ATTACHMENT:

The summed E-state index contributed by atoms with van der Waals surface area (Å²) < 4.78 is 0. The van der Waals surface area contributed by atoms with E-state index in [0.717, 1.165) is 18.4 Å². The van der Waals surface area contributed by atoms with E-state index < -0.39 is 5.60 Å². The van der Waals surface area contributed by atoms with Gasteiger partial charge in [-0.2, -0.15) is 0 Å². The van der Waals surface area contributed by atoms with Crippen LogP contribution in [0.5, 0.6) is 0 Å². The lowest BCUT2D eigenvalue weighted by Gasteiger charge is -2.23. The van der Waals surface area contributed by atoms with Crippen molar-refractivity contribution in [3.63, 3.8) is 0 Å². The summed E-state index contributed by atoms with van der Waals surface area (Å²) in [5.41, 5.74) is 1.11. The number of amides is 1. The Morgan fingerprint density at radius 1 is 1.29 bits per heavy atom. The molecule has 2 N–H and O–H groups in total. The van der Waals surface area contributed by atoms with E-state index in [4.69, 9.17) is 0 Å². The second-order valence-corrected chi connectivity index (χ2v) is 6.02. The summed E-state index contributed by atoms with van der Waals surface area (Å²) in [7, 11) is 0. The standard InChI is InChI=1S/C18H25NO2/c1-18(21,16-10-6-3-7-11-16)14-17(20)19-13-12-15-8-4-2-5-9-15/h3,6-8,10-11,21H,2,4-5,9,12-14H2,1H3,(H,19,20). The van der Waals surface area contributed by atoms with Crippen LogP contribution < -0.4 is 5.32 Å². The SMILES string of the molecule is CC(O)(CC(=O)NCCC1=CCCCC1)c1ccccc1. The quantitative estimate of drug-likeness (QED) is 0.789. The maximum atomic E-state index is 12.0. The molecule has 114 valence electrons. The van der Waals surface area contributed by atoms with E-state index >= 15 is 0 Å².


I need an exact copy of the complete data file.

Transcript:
The summed E-state index contributed by atoms with van der Waals surface area (Å²) < 4.78 is 0. The van der Waals surface area contributed by atoms with E-state index in [0.717, 1.165) is 18.4 Å². The van der Waals surface area contributed by atoms with E-state index < -0.39 is 5.60 Å². The van der Waals surface area contributed by atoms with Gasteiger partial charge in [-0.2, -0.15) is 0 Å². The van der Waals surface area contributed by atoms with Crippen LogP contribution in [0.5, 0.6) is 0 Å². The lowest BCUT2D eigenvalue weighted by Gasteiger charge is -2.23. The van der Waals surface area contributed by atoms with Crippen molar-refractivity contribution in [3.63, 3.8) is 0 Å². The summed E-state index contributed by atoms with van der Waals surface area (Å²) in [5.41, 5.74) is 1.11. The number of amides is 1. The Morgan fingerprint density at radius 1 is 1.29 bits per heavy atom. The molecule has 2 N–H and O–H groups in total. The van der Waals surface area contributed by atoms with E-state index in [4.69, 9.17) is 0 Å². The second-order valence-corrected chi connectivity index (χ2v) is 6.02. The summed E-state index contributed by atoms with van der Waals surface area (Å²) in [7, 11) is 0. The standard InChI is InChI=1S/C18H25NO2/c1-18(21,16-10-6-3-7-11-16)14-17(20)19-13-12-15-8-4-2-5-9-15/h3,6-8,10-11,21H,2,4-5,9,12-14H2,1H3,(H,19,20). The van der Waals surface area contributed by atoms with Crippen LogP contribution < -0.4 is 5.32 Å². The SMILES string of the molecule is CC(O)(CC(=O)NCCC1=CCCCC1)c1ccccc1. The quantitative estimate of drug-likeness (QED) is 0.789. The maximum atomic E-state index is 12.0. The molecule has 114 valence electrons. The van der Waals surface area contributed by atoms with E-state index >= 15 is 0 Å².